Hip Pain

There are several causes for hip joint pain. The most common cause is osteoarthritis, which is wear and tear that worsens with age. Other causes of arthritis include rheumatoid arthritis or avascular necrosis, which is a condition in which the blood supply to the bone is damaged. Other causes of hip pain include bursitis, tendon tears as well as referred pain from the back or knee.

The Hip Joint

The hip joint is a ball-and-socket joint: the “ball” is the top part of the thigh bone (femoral head), and the “socket” or acetabulum is part of the pelvic bone, that the ball articulates with. When the arthritis is severe, the gristle between the two parts is worn away, resulting in “bone on bone” arthritis. The adjacent X-ray demonstrates that there is no space between the “ball” and “socket” of the left hip.

Total Hip Replacement

A total hip replacement (THR) involves replacing both the ball and socket parts of the joint. A THR is a surgical solution for patients who suffer severe hip pain and whose mobility is limited. Surgery is recommended once non-surgical options are no longer working. THR is a very successful operation.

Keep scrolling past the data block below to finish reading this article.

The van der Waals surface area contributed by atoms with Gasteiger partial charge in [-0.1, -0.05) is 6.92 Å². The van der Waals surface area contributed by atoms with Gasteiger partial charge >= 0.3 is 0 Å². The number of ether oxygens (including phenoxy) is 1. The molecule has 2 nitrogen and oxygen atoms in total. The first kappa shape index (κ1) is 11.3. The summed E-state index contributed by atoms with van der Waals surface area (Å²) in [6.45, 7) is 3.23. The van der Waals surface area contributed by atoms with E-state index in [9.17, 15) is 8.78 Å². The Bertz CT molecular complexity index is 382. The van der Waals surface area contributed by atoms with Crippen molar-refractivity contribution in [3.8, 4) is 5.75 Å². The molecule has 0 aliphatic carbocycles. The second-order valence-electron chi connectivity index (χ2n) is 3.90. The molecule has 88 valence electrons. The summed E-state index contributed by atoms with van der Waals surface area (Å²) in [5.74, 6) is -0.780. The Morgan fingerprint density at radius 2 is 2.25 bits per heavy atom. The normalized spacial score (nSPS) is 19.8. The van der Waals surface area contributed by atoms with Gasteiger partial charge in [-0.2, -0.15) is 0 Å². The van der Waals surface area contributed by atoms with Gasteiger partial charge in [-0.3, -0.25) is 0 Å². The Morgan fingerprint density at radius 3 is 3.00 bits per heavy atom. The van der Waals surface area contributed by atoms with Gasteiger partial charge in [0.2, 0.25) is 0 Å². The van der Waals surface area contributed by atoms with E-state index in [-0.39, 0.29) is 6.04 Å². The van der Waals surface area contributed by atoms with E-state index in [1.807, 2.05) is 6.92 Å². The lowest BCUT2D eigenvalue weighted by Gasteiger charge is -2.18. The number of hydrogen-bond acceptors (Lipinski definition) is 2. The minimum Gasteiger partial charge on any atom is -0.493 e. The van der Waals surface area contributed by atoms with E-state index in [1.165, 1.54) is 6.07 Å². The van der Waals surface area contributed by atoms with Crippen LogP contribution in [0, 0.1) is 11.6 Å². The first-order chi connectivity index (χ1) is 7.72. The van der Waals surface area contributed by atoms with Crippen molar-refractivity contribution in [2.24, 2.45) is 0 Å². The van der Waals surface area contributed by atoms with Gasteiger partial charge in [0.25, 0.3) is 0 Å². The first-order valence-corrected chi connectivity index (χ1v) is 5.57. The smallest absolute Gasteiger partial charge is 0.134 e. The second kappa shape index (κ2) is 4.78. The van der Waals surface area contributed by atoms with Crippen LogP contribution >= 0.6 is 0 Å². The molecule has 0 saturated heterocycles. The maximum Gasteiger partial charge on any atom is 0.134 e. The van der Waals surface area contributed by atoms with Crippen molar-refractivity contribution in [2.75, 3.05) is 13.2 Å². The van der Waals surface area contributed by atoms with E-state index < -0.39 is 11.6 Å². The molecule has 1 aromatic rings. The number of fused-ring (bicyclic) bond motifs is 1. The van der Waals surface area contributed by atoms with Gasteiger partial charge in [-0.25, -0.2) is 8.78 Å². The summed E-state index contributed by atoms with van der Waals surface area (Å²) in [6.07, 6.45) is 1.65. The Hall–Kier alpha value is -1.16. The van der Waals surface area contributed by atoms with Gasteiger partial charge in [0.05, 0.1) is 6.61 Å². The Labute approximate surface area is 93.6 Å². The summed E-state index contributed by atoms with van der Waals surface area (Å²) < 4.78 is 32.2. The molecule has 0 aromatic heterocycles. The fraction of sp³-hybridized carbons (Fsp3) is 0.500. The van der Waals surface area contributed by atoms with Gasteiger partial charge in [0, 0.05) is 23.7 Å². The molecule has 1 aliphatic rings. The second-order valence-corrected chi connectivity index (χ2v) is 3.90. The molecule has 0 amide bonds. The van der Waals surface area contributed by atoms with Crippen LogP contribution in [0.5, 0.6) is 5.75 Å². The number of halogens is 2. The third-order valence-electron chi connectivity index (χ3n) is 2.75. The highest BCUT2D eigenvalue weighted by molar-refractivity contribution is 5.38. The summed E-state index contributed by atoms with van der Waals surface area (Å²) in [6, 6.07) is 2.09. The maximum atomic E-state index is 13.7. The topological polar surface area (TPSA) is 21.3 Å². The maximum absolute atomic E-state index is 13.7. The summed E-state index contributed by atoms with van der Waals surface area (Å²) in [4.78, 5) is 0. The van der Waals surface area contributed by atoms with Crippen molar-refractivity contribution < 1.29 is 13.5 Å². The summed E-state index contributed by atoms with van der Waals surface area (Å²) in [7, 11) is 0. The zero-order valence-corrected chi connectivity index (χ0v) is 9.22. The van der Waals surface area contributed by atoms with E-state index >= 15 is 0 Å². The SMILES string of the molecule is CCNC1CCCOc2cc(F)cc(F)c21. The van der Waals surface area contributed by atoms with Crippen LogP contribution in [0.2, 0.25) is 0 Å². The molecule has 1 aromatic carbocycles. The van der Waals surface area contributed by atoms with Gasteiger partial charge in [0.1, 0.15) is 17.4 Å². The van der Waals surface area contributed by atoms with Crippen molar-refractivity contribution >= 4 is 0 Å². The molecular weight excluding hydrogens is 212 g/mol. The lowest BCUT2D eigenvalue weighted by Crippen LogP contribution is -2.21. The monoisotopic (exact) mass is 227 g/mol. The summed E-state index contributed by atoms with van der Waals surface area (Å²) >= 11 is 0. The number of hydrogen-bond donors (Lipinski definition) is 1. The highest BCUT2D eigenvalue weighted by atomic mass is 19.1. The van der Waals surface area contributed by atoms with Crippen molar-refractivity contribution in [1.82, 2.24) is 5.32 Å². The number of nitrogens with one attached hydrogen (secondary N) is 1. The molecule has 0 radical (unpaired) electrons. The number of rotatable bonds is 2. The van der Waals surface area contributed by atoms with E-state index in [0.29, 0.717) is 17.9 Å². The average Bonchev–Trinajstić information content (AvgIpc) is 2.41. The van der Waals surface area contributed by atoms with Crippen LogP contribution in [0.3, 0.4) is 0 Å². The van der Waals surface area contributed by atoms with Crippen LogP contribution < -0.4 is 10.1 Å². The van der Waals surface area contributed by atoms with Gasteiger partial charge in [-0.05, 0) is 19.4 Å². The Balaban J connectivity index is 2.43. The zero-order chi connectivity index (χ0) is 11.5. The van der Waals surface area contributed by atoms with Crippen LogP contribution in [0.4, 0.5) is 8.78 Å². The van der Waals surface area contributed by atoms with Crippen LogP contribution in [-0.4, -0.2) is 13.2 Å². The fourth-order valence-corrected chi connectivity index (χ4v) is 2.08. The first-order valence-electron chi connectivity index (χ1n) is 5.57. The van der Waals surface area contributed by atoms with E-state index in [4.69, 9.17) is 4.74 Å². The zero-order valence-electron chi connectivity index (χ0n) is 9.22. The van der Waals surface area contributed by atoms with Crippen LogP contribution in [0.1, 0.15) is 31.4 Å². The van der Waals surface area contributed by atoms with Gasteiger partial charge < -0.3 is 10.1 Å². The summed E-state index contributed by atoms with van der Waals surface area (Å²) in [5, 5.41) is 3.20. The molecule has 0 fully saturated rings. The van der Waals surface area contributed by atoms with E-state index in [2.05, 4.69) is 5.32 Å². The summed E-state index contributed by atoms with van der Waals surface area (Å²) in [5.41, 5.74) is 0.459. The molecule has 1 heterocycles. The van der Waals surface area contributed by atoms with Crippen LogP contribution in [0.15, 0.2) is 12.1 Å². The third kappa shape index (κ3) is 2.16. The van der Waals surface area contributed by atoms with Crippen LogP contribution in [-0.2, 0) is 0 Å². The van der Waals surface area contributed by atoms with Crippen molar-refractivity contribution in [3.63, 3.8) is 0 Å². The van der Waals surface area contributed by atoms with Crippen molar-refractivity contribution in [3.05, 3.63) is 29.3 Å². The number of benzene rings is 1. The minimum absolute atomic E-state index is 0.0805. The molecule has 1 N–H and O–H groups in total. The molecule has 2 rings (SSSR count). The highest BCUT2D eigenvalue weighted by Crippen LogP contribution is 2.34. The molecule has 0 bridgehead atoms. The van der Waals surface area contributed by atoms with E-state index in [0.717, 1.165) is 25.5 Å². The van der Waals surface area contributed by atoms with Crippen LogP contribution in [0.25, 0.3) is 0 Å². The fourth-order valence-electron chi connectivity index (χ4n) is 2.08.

Dr Balendra is a specialist hip surgeon and performs robotic hip replacements. He will discuss the specifics of the operation that is best suitable for your condition, including the location of the incision (scar) and the type of implants used. All the implants used, have a proven record of greater than 95% survivorship at 15 years, as recorded in the Australian National Joint Replacement Registry (AOA NJRR).

Further information about robotic hip replacement can be found here

The Operation

The procedure generally takes 1-2 hours, and is usually conducted under a Spinal Anaesthetic or a General Anaesthetic. You will be able to discuss the type of Anaesthetic used with the Anaesthetist prior to surgery.

With any operation there are complications. These include infection, fracture, dislocation, damage to nerves or blood vessels, leg length discrepancy, ongoing pain or stiffness or limp, blood clots (DVT/PE), other medical complications and need for revision surgery. In general these complications are not common, and Dr Balendra will discuss these risks with you in greater detail during your consult.

Recovery

On the day of surgery, with the aid of a physiotherapist, we will get you out of bed and walking around for a short period of time. The physiotherapist will also provide you with a set of exercises to help strengthen the hip joint. Most patients stay in hospital for 2-3 days after the operation.

It is important not to do too much too soon, so as to allow yourself to recover completely. Most patients will be back doing their day to day activity 4 weeks after surgery, but usually you cannot drive till 6 weeks after surgery, especially if you are still taking strong pain medication. Dr Balendra will advise you when you can resume heavier physical activity such as sport.

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